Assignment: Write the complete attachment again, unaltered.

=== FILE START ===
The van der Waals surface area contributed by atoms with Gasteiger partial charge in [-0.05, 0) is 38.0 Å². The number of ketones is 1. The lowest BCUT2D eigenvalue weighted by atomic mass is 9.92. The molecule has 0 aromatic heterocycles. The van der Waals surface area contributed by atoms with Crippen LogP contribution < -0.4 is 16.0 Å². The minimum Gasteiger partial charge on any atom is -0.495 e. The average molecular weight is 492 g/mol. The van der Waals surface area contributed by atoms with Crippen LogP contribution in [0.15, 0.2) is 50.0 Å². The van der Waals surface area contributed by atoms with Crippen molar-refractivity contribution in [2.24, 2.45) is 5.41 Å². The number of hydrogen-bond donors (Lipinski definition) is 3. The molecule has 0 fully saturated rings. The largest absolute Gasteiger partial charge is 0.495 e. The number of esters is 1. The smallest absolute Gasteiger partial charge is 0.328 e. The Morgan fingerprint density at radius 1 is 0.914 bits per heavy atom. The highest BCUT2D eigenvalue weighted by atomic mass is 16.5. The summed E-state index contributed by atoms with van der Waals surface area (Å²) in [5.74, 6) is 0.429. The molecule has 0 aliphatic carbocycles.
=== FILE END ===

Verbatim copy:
The van der Waals surface area contributed by atoms with Gasteiger partial charge in [-0.05, 0) is 38.0 Å². The number of ketones is 1. The lowest BCUT2D eigenvalue weighted by atomic mass is 9.92. The molecule has 0 aromatic heterocycles. The van der Waals surface area contributed by atoms with Crippen LogP contribution < -0.4 is 16.0 Å². The minimum Gasteiger partial charge on any atom is -0.495 e. The average molecular weight is 492 g/mol. The van der Waals surface area contributed by atoms with Crippen LogP contribution in [0.15, 0.2) is 50.0 Å². The van der Waals surface area contributed by atoms with Crippen molar-refractivity contribution in [2.24, 2.45) is 5.41 Å². The number of hydrogen-bond donors (Lipinski definition) is 3. The molecule has 0 fully saturated rings. The largest absolute Gasteiger partial charge is 0.495 e. The number of esters is 1. The smallest absolute Gasteiger partial charge is 0.328 e. The Morgan fingerprint density at radius 1 is 0.914 bits per heavy atom. The highest BCUT2D eigenvalue weighted by atomic mass is 16.5. The summed E-state index contributed by atoms with van der Waals surface area (Å²) in [5.74, 6) is 0.429. The molecule has 0 aliphatic carbocycles.